I've been a long time supporter of Tabula Rasa, I've racked up a total of nine months of play time, I'm part of arguably the biggest clan in Tabula Rasa, who will remain nameless for fear they'll chew my head off. (Just kidding guys, love you all.) I would consider myself one of the few active PVP players on my server, and I have invested hundreds of hours into my main character to beef up his gear to a point where I have nothing left to upgrade. I've always been a fanatical supporter, to the point where I disagreed with nearly every doomsday prophecy that popped up here on Massively. I was adamant that Tabula Rasa would succeed, even if it took another year to get some decent content out to entice new users into coming, and staying for the long haul. With that being said, it's now obvious all my effort, both in-game and in the MMO community at large, was for nothing.

I knew the end was near when Richard Garriott jumped ship. When I saw that, I was simply throttled at the thought of this person using Tabula Rasa as a means to get in space, then just abandon the title now that he had no use for it. As someone who worked on a game for many years, you'd think he would hold sentimental value for Tabula Rasa, who bears his name, and stick it out to get it into at least a stable condition, so it wouldn't sink like it has now. I think the signs that Tabula Rasa was sinking were there prior to this, but I think Garriott's departure was my wake up call.

I've currently canceled my Tabula Rasa subscription; I have no desire to pay my last two subscription fees if there is no future for the game. I will probably return January 10th to experience the last the game has to offer, say my goodbyes, and shed a tear for a dead friend. As for the future, I'm at a loss, I haven't a clue where I want to go, but I do know this much; I will not be taking any of NCsoft's compensation. I simply cannot trust NCsoft's word anymore, they are apparently willing to lie about a game's future, and shut it down without attempting to breathe new life into the title.

In short, I'm extremely appreciative of the developers at Destination Games. Those are some of the nicest people I have ever met, and I wish them the best of luck with locating new jobs. It's a rough time to be laid off, considering it's near the holiday season, and the terrible economy. As for NCsoft, you've permanently lost one consumer, and probably many more who won't tolerate your business practices.

Posted: Nov 22nd 2008 10:50PM (Unverified) said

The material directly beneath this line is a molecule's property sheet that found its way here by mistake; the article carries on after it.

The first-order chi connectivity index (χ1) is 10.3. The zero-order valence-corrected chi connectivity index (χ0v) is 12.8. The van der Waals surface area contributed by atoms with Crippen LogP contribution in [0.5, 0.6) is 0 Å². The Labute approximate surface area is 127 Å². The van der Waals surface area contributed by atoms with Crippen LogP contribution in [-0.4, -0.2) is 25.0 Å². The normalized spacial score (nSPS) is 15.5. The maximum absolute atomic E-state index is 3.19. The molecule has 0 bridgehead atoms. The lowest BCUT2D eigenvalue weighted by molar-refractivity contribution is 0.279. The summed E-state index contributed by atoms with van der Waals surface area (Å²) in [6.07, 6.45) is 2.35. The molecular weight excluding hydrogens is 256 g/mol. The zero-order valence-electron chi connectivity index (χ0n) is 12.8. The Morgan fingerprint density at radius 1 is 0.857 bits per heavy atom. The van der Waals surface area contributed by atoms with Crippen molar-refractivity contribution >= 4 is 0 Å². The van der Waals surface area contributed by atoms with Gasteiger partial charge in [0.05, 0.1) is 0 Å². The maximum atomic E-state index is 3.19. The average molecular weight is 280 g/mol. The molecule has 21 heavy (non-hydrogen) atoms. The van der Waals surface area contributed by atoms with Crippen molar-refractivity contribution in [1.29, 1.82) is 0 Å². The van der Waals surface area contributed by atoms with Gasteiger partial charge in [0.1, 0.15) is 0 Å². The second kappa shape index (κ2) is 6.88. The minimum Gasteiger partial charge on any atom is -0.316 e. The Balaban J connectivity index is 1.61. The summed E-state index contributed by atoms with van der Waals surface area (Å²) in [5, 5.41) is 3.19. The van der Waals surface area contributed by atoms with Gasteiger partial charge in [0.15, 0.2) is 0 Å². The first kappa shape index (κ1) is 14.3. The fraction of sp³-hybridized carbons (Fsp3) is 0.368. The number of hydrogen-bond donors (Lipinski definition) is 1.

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complete shame!!! i bought the game about early this year, jan-march? played the free month and have been meaning to play ever since that time was up. liked what the game was on paper and felt that after a few patches it would be great. well after i found the game priced for a buck on amazon i decided to buy a copy for my brother so we could both play it together. i mean they JUST released the FPS aspect update and now theyre canceling? BAD MOVE NC soft!!! at least reward your developers time to rake old players back in, LIKE MYSELF, for all theyre hard work making this game even better. such a shame. the game reminded me of EQ2 when it launched and im seeing as much IF NOT MORE elbow grease being rubbed into TR than EQ2 per capita. and we saw where EQ2 eneded up, on the better side of some rough waters and hard work. i think TR could have ended up there as well. ultimately whos fault is this? i MUST say NC soft's for not giving a little more time to this project for all the hard work recently put into it.

to the developers.

you made a different game. what few devs have the balls to do in this day and age of safe rehashes and unending franchises. you created a world where nothing was taken for granted. when i logged in i felt as though i was experiencing something i had never before. that felt really good. unfortunately thats being taken away now by some corporate suit who let numbers decide the fate of such hard work. and not the work of said game itself!!!
i hope you all find employment in another company that will respect your work.
cheers and godspeed.

Posted: Nov 22nd 2008 11:39PM (Unverified) said

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I echo Tobias. It was a really great game, what was missing was the group function. What utterly amazes me is that no one copies the DDO engine for grouping. In that game, its so easy to group, and yes I know that being GuildWars esque, you kind of have to group, but so many games could benefit from the dynamic matchng system they run.

Otherwise, TR was amazing, it just gets lonely, and not NEARLY enough single player quests, since you can't ever find anyone in game, there was nothing else to do but do single player missions.